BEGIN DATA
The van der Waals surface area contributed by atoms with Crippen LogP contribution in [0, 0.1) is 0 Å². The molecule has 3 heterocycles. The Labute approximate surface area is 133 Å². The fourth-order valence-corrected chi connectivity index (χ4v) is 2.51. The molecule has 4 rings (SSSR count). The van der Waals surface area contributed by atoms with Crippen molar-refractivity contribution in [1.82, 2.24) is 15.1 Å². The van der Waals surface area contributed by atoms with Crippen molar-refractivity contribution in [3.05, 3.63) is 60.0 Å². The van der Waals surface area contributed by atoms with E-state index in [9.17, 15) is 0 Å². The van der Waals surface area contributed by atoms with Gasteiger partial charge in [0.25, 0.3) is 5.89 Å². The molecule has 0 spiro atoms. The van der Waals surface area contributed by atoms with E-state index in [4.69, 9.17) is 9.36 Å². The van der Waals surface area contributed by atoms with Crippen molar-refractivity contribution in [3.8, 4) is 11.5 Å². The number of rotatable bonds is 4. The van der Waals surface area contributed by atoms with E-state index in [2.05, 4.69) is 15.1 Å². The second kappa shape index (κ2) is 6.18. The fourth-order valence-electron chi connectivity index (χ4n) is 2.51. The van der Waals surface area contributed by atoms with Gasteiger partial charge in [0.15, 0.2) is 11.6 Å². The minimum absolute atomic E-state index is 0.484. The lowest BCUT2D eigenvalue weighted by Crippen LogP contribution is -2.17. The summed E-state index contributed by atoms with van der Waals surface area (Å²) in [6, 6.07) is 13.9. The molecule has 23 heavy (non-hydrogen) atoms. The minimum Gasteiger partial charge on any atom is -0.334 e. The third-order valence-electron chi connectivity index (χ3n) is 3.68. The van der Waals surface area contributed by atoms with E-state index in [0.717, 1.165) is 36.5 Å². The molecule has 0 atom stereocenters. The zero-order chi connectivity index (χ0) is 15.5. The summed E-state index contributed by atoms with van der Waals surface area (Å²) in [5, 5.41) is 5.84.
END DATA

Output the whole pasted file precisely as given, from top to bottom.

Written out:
The van der Waals surface area contributed by atoms with Crippen LogP contribution in [0, 0.1) is 0 Å². The molecule has 3 heterocycles. The Labute approximate surface area is 133 Å². The fourth-order valence-corrected chi connectivity index (χ4v) is 2.51. The molecule has 4 rings (SSSR count). The van der Waals surface area contributed by atoms with Crippen molar-refractivity contribution in [1.82, 2.24) is 15.1 Å². The van der Waals surface area contributed by atoms with Crippen molar-refractivity contribution in [3.05, 3.63) is 60.0 Å². The van der Waals surface area contributed by atoms with E-state index in [9.17, 15) is 0 Å². The van der Waals surface area contributed by atoms with Gasteiger partial charge in [0.25, 0.3) is 5.89 Å². The molecule has 0 spiro atoms. The van der Waals surface area contributed by atoms with E-state index in [4.69, 9.17) is 9.36 Å². The van der Waals surface area contributed by atoms with Crippen molar-refractivity contribution in [3.8, 4) is 11.5 Å². The number of rotatable bonds is 4. The van der Waals surface area contributed by atoms with E-state index in [2.05, 4.69) is 15.1 Å². The second kappa shape index (κ2) is 6.18. The fourth-order valence-electron chi connectivity index (χ4n) is 2.51. The van der Waals surface area contributed by atoms with Gasteiger partial charge in [0.15, 0.2) is 11.6 Å². The minimum absolute atomic E-state index is 0.484. The lowest BCUT2D eigenvalue weighted by Crippen LogP contribution is -2.17. The summed E-state index contributed by atoms with van der Waals surface area (Å²) in [6, 6.07) is 13.9. The molecule has 23 heavy (non-hydrogen) atoms. The minimum Gasteiger partial charge on any atom is -0.334 e. The third-order valence-electron chi connectivity index (χ3n) is 3.68. The van der Waals surface area contributed by atoms with E-state index in [0.717, 1.165) is 36.5 Å². The molecule has 0 atom stereocenters. The zero-order chi connectivity index (χ0) is 15.5. The summed E-state index contributed by atoms with van der Waals surface area (Å²) in [5, 5.41) is 5.84.